Advertisement
  1. News

35 years later, a monument honors lives lost in Sunshine Skyway collapse (w/video)

Tthe Sunshine Skyway bridge wasstruck by the freighter Summit Venture in St. Petersburg on May 9, 1980. The freighter rammed the southbound span of the bridge, sending several cars and a Greyhound bus into the water. Thirty-five people died. [Times files (1980)]
Published May 10, 2015

ST. PETERSBURG

Charles McGarrah vividly remembers the day he met the woman who would become his wife — and her first words:

"My name is Wanda Smith, and I will not live to see my 25th birthday."

McGarrah was inclined to argue with her. But just six short years later, she died three months shy of her 25th birthday.

She and the couple's 7-month-old daughter, Ma­Nisha, died with 33 other people in a horrific accident that sent them plunging from the Sunshine Skyway when a freighter struck the bridge. On Saturday, 35 years to the day of the accident, a monument was dedicated to the memory of those who lost their lives that day.

"My healing definitely starts today," said Belinda Jackson, who was 11 when her mother, Sandra Davis, died. "I will now have a feeling of closure, of remembrance, of peace."

The monument was the brainchild of Bill DeYoung, who was 21 at the time of the accident. DeYoung, of St. Petersburg, wrote a book about the disaster and then embarked on a fundraising venture to erect the monument.

The 6-foot-tall monument is at water's edge next to the Blackthorn Memorial Park on the northern side of the current Skyway. It overlooks the shipping channel in which the Summit Venture was traveling when it hit the Skyway on that rainy, windy and foggy morning of May 9, 1980.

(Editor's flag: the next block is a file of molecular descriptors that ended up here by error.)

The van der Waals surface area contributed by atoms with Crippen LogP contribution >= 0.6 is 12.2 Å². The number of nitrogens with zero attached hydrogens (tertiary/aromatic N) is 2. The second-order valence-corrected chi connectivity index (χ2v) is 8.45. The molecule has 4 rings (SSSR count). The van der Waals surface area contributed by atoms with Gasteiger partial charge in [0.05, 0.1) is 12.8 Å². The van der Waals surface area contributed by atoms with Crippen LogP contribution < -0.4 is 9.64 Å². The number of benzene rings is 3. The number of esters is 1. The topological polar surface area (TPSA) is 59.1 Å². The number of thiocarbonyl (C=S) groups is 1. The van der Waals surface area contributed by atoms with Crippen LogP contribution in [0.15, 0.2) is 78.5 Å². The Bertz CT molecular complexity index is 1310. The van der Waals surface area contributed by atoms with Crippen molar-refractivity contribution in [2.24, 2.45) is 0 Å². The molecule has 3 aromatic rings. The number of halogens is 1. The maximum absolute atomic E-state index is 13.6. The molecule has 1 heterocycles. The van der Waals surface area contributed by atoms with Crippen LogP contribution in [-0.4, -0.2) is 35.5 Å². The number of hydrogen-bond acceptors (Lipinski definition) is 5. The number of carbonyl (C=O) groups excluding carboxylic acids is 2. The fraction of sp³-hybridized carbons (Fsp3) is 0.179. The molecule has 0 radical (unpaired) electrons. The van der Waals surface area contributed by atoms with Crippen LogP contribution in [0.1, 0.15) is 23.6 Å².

The span collapsed, sending a Greyhound bus, six cars and a pickup into the bay. One man, Wesley MacIntire, survived when his blue pickup fell onto the ship before hitting the water. He managed to escape his vehicle and swim to the surface where he was rescued by the crew of the Summit Venture. The nine people in the cars and the 26 people on the bus all died.

McGarrah, who had put his wife and daughter on the bus the evening before in Tallahassee, heard news of the accident on his car radio. He wasn't concerned because he had been told the bus was headed to Fort Lauderdale via Jacksonville.

He said he thought, "Wow, that was a terrible accident. I didn't think anything more of it."

Later, when the phone rang at home, he thought it was his wife calling to say she and MaNisha had arrived safely at her mother's. But it wasn't. It was one of her sisters asking if Mrs. McGarrah had missed the bus because she had not arrived. McGarrah said he thought they were teasing him because he could hear laughter in the background.

He told them to let him talk to his wife, saying, "She's there. I know she's there."

When he realized his wife had not arrived, "my heart sank," he said. He made calls and soon received a call back from a law enforcement official who asked what his wife and daughter had been wearing. MaNisha, the officer said, had been found. She could be identified by the jumpsuit with the yellow sunflower and her braided hair with the pink ribbons that her father had dressed her in.

It took two weeks to find Mrs. McGarrah's body.

"My life was forever changed," McGarrah said. He said he "agonized" for years over his decision not to go with them on the trip.

But gradually, McGarrah said he healed and was able to go on with his life. But he never forgets, he said, and never will. For him, May 9 is as unforgettable as Dec. 7 is to an earlier generation.

Contact Anne Lindberg at alindberg@tampabay.com or (727) 893-8450. Follow @alindbergtimes.

ALSO IN THIS SECTION